Local, Sales and marketing

From brandy to bitters: When eCommerce orders go off the tracks

Andrew Sadauskas /

As most long-time readers will know by now, after a long week of toil in the Taskmaster Towers, your humble correspondent commutes back to a small town called Parts Unknown.

 

There, in a leather recliner beside an open fireplace in a ranch high above a ridge, Old Taskmaster enjoys the nectar of the gods, otherwise known as a Brandy Old-Fashioned.

 

And in these hectic times, the most convenient way to get a decent Armagnac shipped to such a remote location is to order it directly from the winery over the internet.

 

However, a few weeks ago the whole process went horribly, horribly awry. (Note: The names in this story have been changed to protect the innocent.)

 

The tale of woe began as Old Taskmaster excitedly carried a crate down the stairs into a bluestone-lined cellar deep under the ranch. Upon lighting a candle and opening the box, some subtle hints hinted to the keen observer that this perhaps might not be the premium brandied wine that was originally ordered.

 

The first clue was the shape of the bottle. The liquid also looked suspiciously clear – almost translucent. Then there was the label: “Snoqualmire Estates 2013 Chardonnay”.

 

Moments later, a loud, blood-curdling and anguished cry was heard echoing through the hills and gullies around Parts Unknown.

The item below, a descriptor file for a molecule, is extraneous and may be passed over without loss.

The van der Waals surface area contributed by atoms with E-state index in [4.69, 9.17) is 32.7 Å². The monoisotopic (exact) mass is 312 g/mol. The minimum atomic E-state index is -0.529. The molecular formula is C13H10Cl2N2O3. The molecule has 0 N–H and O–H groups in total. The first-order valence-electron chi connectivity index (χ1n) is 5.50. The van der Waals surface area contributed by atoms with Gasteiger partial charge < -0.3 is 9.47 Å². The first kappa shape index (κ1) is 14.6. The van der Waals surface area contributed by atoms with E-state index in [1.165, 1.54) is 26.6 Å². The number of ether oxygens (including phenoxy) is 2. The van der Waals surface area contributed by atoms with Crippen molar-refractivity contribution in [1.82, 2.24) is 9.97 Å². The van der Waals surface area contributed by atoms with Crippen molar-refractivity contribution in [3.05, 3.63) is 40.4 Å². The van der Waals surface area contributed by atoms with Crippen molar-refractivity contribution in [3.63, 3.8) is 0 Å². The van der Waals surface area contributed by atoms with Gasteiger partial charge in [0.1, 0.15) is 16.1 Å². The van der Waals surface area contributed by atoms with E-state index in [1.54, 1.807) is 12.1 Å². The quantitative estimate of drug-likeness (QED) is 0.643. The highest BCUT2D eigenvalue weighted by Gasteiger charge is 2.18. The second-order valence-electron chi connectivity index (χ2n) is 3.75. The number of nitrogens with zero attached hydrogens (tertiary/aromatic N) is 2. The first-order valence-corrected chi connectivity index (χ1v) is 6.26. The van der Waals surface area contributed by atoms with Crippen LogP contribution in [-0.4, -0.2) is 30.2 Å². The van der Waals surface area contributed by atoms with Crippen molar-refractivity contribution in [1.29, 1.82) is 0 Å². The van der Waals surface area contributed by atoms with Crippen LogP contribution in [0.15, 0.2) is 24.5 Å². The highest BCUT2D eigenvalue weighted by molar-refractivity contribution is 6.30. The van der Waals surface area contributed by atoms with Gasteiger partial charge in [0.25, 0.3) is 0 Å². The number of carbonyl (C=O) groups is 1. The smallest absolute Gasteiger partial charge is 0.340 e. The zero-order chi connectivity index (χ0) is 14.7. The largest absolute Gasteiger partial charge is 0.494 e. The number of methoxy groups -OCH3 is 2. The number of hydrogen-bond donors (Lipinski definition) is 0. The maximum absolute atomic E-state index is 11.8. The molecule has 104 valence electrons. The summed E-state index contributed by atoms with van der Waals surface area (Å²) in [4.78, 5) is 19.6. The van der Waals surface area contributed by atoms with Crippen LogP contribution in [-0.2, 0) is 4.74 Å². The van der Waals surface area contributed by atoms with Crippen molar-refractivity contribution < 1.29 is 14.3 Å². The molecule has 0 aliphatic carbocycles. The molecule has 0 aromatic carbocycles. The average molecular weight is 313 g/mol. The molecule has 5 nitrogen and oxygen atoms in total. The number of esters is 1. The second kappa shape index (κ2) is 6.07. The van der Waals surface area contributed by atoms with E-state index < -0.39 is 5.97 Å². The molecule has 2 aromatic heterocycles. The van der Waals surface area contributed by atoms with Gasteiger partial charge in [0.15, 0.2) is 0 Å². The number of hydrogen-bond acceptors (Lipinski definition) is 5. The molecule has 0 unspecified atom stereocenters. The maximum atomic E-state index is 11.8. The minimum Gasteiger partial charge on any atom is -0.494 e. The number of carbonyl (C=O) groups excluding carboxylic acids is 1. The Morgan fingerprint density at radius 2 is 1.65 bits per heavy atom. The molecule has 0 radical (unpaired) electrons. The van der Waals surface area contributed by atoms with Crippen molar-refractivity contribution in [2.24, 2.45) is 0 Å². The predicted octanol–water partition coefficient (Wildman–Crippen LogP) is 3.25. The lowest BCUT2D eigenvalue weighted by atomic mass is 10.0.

Thankfully, the winery was happy to replace the low-grade swill they had sent with the premium beverage that had originally been ordered. All Old Taskmaster had to do was wait until a pre-paid satchel had been sent out, put all the bottles in it, post it back to the winery, then wait up to 28 days for the correct order to be delivered.

 

Well, earlier today I dropped off the satchel at the post office. When I got back, another parcel arrived, this time containing some tracks for a model railway. After days of waiting, those “O” gauge tracks I had been waiting for were finally here!

 

Now, for those of you who don’t build scale models, the scale of the model is important; it means your model trains fit on your model railway tracks, and aren’t out of proportion next to your model cars and model houses.

 

Unfortunately, upon unwrapping, it quickly became apparent they had sent out the wrong rails. In fact, it’s stated right there on the box: these are “N” gauge tracks! And you know what “N” gauge is good for? Nothing! After all, it’s no coincidence Nokia chose to name the worst phone they ever made the N Gage!

 

Seriously! Two wrong orders from two Australian eCommerce suppliers in just one week! Where’s the inventory control?! Not only is this return package stuffing business a waste of your resources, it’s also a waste of mine!

 

So, do you sell products online? Or are you planning to in the future? If so, make sure you have good inventory management practices in place! Also, double-check each of your orders before you ship them out!

 

Get it done – today!

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Andrew Sadauskas

Andrew Sadauskas is a former journalist at SmartCompany and a former editor of TechCompany.

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